110 U.S. 651 (1884), The Ku Klux Cases
|Citation:||110 U.S. 651, 4 S.Ct. 152, 28 L.Ed. 274|
|Party Name:||'THE KU-KLUX CASES.' Ex parte YARBROUGH and others.|
|Case Date:||March 03, 1884|
|Court:||United States Supreme Court|
[4 S.Ct. 152] Henry B. Tompkins, for petitioners.
Sol. Gen. Phillips, for respondent.
This case originates in this court by an application for a writ of habeas corpus on the part of Jasper Yarbrough and seven other persons, who allege that they are confined by the jailer of Fulton county in the custody of the United States marshal for the Northern district of Georgia, and that the trial, conviction, and sentence in the circuit court of the United States for that district, under which they are held, were illegal, null, and void. The court, on the filing of this petition, issued a rule on the
marshal, or on any person in whose custody the prisoners might be found, to show cause why the writ of habeas corpus should not issue for their release. It appears, by the returns made to this rule, that the sentence of the court, which ordered their imprisonment in the Albany penitentiary, in the state of New York, at hard labor for the term of two years, has been so far executed that they are now in that prison. The rule having been served on John McEwan, superintendent of the penitentiary, he makes return that he holds the prisoners by virtue of the sentence of the circuit court for the Northern district of Georgia, and annexes to his return a transcript of the proceeding in that court. As this return is precisely the same that the superintendent would make if the writ of habeas corpus had been served on him, the court here can determine the right of the prisoners to be released on this rule to show cause as correctly and with more convenience in the administration of justice, than if the prisoners were present under the writ in the custody of the superintendent; and such is the practice of this court. That this court has no general authority to review on error or appeal the judgments of the circuit courts of the United States in cases within their criminal jurisdiction is beyond question; but it is equally [4 S.Ct. 153] well settled that when a prisoner is held under the sentence of any court of the United States in regard to a matter wholly beyond or without the jurisdiction of that court, it is not only within the authority of the supreme court, but it is its duty, to inquire into the cause of commitment when the matter is properly brought to its attention, and if found to be as charged, a matter of which such court had no jurisdiction, to discharge the prisoner from confinement. Ex parte Kearney, 7 Wheat. 38; Ex parte Wells, 18 How. 307; Ex parte Lange, 18 Wall. 163; Ex parte Parks, 93 U.S. 18.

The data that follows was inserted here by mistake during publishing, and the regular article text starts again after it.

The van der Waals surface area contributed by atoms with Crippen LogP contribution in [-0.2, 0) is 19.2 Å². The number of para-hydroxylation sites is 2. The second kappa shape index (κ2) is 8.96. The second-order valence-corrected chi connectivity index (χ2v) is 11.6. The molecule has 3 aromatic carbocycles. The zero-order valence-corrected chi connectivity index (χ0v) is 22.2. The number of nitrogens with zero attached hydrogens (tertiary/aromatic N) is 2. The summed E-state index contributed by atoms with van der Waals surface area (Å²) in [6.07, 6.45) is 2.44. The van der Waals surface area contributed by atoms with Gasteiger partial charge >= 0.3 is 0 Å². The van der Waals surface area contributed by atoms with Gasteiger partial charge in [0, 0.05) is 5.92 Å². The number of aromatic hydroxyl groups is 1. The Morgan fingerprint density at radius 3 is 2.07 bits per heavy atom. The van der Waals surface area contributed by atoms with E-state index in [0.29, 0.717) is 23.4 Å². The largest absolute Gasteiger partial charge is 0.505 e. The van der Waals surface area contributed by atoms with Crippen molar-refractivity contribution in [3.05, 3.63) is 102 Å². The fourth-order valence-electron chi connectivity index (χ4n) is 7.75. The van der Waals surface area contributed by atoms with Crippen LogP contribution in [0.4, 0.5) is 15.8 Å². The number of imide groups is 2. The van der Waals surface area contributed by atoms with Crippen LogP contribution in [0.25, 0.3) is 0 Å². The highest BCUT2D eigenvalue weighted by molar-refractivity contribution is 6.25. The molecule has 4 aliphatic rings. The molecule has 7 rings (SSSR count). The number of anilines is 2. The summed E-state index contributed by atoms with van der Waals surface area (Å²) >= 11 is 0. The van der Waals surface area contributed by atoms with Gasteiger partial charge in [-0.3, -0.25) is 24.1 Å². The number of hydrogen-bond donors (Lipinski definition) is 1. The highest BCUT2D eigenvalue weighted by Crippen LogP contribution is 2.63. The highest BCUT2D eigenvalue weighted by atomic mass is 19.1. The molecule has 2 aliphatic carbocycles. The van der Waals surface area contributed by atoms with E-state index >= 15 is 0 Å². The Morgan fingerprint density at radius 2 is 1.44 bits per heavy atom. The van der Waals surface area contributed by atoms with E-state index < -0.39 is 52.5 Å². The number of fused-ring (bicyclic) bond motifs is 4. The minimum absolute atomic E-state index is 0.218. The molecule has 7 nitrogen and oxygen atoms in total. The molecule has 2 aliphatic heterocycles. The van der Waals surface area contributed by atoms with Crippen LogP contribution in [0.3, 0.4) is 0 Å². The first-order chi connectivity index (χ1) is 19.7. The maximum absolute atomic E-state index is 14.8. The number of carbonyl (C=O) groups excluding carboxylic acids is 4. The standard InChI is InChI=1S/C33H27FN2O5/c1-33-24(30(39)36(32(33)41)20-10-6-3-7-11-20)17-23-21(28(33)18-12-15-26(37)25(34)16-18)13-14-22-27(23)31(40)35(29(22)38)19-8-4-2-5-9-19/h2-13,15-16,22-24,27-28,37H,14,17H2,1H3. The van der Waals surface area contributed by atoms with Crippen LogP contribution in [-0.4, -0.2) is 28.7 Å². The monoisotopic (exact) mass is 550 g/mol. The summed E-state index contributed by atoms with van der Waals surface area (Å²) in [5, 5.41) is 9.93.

It is, however, to be carefully observed that this latter principle does not authorize the court to convert the writ of habeas corpus into a writ of error, by which the errors of law committed by the court that passed the sentence can be reviewed here; for if that court had jurisdiction of the party, and of the offense for which he was tried, and has not exceeded its
powers in the sentence which it pronounced, this court can inquire no further. This principle disposes of the argument made before us on the insufficiency of the indictments under which the prisoners in this case were tried. Whether the indictment sets forth in comprehensive terms the offense which the statute describes and forbids, and for which it prescribes a punishment, is in every case a question of law which must necessarily be decided by the court in which the case originates, and is therefore clearly within its jurisdiction. Its decision on the conformity of the indictment to the provisions of the statute may be erroneous; but, if so, it is an error of law made by a court acting within its jurisdiction, which could be corrected on a writ of of error, if such writ was allowed, but which cannot be looked into on a writ of habeas corpus limited to an inquiry into the existence of jurisdiction on the part of that court. This principle is decided in Ex parte Watkins, 3 Pet. 203, and Ex parte Parks, 93 U.S. 21.